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Annual Meeting News
 DOI: 10.1176/appi.pn.2014.2b2
Central Park Offers Multiple Diversions
Psychiatric News
Volume 49 Number 7 page 1

Abstract

Horses and carriages, a vintage carousel, snow-leopard cubs, and an enchanted forest are some of the treasures you can encounter while strolling through Central Park.

Abstract Teaser

How about taking a walk through New York City’s famed Central Park? It could give you a nice break during the APA annual meeting and also a splendid sense of the Manhattan of yesteryear.

For example, a century or so ago, Central Park was bustling with horses pulling phaetons, runabouts, and tandems. Today you can still hear the clop-clop of hooves as horses pull carriages containing tourists around the park. The horses and carriages can be hired at the southern end of the park—that is, along 59th Street across from the Plaza Hotel.

Walking just a few blocks farther into the park will bring you to a carousel emitting nostalgia-provoking calliope music and making the rounds with 57 magnificent steeds. The carousel has been enchanting children and adults in that location for more than half a century. The carousel was crafted back in 1908, but was later found abandoned in an old trolley terminal on Coney Island before being relocated to Central Park in 1951. It is one of the largest carousels in the United States and an outstanding example of American folk art.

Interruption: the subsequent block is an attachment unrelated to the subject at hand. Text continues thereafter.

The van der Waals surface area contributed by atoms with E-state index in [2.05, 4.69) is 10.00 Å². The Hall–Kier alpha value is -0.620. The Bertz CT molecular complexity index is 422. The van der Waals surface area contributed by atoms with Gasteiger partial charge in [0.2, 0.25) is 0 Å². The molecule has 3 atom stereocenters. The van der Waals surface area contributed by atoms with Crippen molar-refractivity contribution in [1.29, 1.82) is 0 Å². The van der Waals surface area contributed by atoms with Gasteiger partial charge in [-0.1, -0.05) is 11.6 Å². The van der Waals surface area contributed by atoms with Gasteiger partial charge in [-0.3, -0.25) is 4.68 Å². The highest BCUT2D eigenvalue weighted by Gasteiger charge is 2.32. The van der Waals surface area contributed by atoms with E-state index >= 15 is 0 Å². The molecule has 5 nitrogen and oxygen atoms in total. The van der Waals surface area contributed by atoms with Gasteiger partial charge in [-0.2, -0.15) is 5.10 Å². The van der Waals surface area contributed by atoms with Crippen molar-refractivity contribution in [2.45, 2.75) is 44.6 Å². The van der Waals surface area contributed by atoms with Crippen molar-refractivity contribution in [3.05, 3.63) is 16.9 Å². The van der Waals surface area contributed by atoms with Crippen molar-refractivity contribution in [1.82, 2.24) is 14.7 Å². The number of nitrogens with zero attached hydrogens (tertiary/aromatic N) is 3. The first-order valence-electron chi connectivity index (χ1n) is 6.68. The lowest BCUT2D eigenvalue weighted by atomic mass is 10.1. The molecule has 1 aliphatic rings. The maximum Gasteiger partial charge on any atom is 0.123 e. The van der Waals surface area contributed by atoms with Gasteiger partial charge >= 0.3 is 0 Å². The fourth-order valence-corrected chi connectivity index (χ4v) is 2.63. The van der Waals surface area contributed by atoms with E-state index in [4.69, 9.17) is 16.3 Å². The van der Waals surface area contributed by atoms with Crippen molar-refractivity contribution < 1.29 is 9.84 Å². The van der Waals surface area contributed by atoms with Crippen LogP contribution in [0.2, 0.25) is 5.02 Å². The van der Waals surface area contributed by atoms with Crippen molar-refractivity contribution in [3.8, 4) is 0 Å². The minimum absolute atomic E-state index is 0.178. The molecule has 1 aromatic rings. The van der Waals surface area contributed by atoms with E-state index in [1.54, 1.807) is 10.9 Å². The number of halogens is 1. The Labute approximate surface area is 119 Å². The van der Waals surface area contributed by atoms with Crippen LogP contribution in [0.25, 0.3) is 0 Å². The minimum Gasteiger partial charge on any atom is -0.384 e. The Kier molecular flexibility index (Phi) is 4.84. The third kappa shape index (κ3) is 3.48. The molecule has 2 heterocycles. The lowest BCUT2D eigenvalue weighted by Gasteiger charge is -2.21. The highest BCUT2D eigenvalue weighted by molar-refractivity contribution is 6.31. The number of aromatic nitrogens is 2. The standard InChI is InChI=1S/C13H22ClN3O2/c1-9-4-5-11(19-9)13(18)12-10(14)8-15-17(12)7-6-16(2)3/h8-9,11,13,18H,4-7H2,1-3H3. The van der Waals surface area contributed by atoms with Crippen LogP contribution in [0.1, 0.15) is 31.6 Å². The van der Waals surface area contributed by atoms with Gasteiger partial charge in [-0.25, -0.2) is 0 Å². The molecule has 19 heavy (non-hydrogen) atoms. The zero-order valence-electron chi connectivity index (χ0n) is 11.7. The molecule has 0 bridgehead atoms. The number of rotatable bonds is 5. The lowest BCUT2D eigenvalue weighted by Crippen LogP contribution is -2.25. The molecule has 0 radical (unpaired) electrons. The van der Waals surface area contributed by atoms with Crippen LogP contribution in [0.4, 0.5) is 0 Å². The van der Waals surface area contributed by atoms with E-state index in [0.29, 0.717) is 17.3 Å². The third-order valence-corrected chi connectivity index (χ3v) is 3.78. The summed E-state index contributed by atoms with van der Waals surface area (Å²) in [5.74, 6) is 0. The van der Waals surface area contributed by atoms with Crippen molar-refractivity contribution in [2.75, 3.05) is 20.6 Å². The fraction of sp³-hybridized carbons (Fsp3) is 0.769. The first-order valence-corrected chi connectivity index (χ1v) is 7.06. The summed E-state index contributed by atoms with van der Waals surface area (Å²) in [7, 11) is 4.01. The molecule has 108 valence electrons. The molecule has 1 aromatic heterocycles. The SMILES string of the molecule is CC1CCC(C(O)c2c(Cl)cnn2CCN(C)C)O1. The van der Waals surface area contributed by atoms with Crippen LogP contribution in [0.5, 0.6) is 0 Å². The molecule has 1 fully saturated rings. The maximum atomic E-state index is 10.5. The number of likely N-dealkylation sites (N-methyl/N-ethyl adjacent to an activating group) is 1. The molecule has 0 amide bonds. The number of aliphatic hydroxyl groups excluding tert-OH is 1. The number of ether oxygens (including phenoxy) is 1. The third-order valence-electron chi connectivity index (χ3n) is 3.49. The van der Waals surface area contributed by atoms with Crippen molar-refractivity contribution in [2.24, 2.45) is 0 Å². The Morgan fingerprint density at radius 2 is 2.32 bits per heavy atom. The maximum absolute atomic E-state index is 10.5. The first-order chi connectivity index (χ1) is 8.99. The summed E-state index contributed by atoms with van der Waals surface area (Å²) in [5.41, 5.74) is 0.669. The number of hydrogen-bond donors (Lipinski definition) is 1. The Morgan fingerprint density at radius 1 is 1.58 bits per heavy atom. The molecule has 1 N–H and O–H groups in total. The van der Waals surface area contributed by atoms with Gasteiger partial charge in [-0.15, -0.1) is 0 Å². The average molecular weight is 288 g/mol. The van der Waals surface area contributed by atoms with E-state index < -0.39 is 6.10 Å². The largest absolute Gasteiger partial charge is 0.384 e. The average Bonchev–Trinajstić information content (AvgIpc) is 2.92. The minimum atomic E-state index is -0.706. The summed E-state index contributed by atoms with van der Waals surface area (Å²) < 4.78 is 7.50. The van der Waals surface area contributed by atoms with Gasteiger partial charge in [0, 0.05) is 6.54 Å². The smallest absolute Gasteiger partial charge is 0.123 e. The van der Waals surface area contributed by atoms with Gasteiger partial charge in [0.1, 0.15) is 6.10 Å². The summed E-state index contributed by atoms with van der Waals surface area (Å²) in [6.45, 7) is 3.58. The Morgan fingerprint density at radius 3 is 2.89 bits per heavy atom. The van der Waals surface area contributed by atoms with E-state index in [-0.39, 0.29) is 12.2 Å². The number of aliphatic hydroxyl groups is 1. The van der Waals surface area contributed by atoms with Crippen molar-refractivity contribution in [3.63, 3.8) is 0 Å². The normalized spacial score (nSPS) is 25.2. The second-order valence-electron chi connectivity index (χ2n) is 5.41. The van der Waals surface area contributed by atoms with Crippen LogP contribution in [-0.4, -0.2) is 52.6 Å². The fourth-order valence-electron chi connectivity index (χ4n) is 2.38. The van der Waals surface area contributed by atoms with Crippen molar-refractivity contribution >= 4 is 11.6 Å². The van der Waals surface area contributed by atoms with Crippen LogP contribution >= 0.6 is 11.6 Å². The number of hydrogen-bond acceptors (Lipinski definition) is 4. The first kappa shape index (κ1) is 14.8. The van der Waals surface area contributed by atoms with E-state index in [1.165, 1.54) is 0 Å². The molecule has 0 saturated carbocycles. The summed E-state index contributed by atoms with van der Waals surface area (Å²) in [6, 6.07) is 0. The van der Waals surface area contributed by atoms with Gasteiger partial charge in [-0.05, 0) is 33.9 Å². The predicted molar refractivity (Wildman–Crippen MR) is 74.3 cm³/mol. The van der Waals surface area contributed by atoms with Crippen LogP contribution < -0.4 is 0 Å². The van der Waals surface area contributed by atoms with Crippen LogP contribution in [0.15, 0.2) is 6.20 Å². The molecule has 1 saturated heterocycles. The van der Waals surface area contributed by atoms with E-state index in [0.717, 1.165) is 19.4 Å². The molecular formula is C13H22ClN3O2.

The park offers more recent additions too—such as a garden dedicated to Beatle John Lennon. It is located near 72nd Street and Central Park West—across the street from the Dakota Apartments where Lennon lived until he was murdered in front of the building in 1980. The garden is called Strawberry Fields, after one of the Beatles’ songs, and the focus of the garden is an Italian mosaic bearing the title of Lennon’s most famous solo song—“Imagine,” which evokes a world without strife or war. More than 120 countries have endorsed Strawberry Fields as a Garden of Peace.

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Central Park has something for animal fans as well—the Central Park Zoo. Its five-plus acres will take you through a variety of habitats, all carefully designed to recreate the natural environment of the animals they house. Two of the zoo’s most popular residents are snow-leopard cubs that are part of a breeding program designed to enhance the genetic diversity and demographic stability of the animals. Among the world’s most endangered big cats, their range is limited to remote mountains in Central Asia and parts of China, Mongolia, Russia, India, and Bhutan.

The newest addition to the Central Park Zoo is the Tisch Children’s Zoo. Here, children can get close to goats, sheep, a cow, and a Vietnamese pot-bellied pig. Small bronze sculptures of the animals stand next to their pens. When a child touches a sculpture, it emits an appropriate noise. The Children’s Zoo also includes an Enchanted Forest and the Acorn Theatre, where actors perform daily shows.

Finally, you might like to wander over to the Sheep Meadow, located in the southwestern area of the park from 66th to 69th streets. Until 1934, it was just what its name implies—a meadow for a flock of sheep. Today, it is a favorite spot for picnickers, kite flyers, sunbathers, families, and visitors who come to admire the dazzling New York City skyline encircling the park.  ■

More information about Central Park can be accessed here; information about the Central Park Zoo is located here.

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